The Student Newspaper of Cathedral Catholic High School

Dons Press

The Student Newspaper of Cathedral Catholic High School

Dons Press

The Student Newspaper of Cathedral Catholic High School

Dons Press

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The Digital Dilemma: How Social Media is Shaping the Lives of Teens

This photo depicts how social media can be the strings that control our brains and influence our thoughts and decisions.

Did you know that 95% of teens are on social media with an average screen time of 8 hours and 39 minutes? (Duarte). Social media is something that we are all new to and still trying to figure out. It has started taking over the world throughout the past 15- 20 years. 

Social media can cause children to feel depression and loneliness because they have fewer connections in the real world and spend most of their time online rather than in real life. Social media is full of many things that aren’t real and give teens a false sense of what they want. People are only posting the best parts of their lives which causes people to wonder why their life isn’t as perfect in comparison to what they see online. 

Many things on social media are edited to make someone appear better causing teens, especially girls, to want unachievable perfectly looking appearances. This can cause eating disorders and low self-esteem because they don’t feel like they can ever reach this seemingly perfect image that is impossible to achieve. It is a never-ending cycle of trying to attain unattainable features that always lead to disappointment.

Teens’ brains are also not fully developed yet and can be impulsive. Our brains don’t fully develop until our mid-to-late twenties, thus showing that teens sometimes don’t think through decisions or what they are posting; “Teens often create posts without considering these consequences or privacy concerns” (Mayo Clinic Staffer). This can lead to negative things in the future because everything on social media is permanent and they can realize years later that they should’ve never posted something which can come back to haunt them.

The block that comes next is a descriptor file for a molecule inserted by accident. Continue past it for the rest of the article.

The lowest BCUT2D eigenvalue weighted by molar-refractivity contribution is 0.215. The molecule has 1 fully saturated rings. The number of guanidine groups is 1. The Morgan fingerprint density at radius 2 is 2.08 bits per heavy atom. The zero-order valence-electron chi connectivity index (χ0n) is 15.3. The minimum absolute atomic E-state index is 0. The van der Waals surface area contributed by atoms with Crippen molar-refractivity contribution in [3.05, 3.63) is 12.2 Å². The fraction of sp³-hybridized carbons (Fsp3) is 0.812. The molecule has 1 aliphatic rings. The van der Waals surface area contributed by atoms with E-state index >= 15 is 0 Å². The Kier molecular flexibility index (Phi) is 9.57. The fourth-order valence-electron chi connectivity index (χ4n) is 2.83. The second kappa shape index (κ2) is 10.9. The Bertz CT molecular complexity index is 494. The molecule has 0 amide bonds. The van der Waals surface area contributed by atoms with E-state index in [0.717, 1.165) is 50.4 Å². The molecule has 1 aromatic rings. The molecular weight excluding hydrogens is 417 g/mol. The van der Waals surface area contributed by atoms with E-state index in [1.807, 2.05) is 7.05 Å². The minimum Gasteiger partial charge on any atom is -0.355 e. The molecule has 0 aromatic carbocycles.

Another pressing issue brought about by social media is cyberbullying. When you don’t have to deal with face-to-face consequences people don’t feel any remorse when they say horrible things to people behind a screen. This can also lead many people to depression or loss of self-worth. It is statistically proven that teens take other people’s comments very personally and any comment can cause someone to feel defeated.

Most significantly, social media leads to younger people maturing too fast. Now kids of any age can see everything that is posted on social media, exposing them to things that can be above their age range. This can go hand and hand with their choice of outfits, wearing clothes that are too revealing or bathing suits that are too skimpy.

To help with these issues adults should first encourage more contact with friends in person and less online. This can help teens be more vulnerable and build their social skills. Parents can also set limits for their kids to make sure they are not on an excessive amount. Lastly, our society needs to make known that social media is not always real and there are unrealistic standards set. If these simple changes are made, teens will start to feel more comfortable with themselves and others.

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About the Contributor
Lily Frenck
Lily Frenck, Staffer
Lily Frenck is a sophomore in her first year of journalism. She has a younger sister in fifth grade and a dog. It’s her second year on the JV cheer. She loves hanging out with friends, beach days, watching the sunset, sushi and strawberry açaí refreshers from Starbucks. She joined journalism because she loves creative writing.

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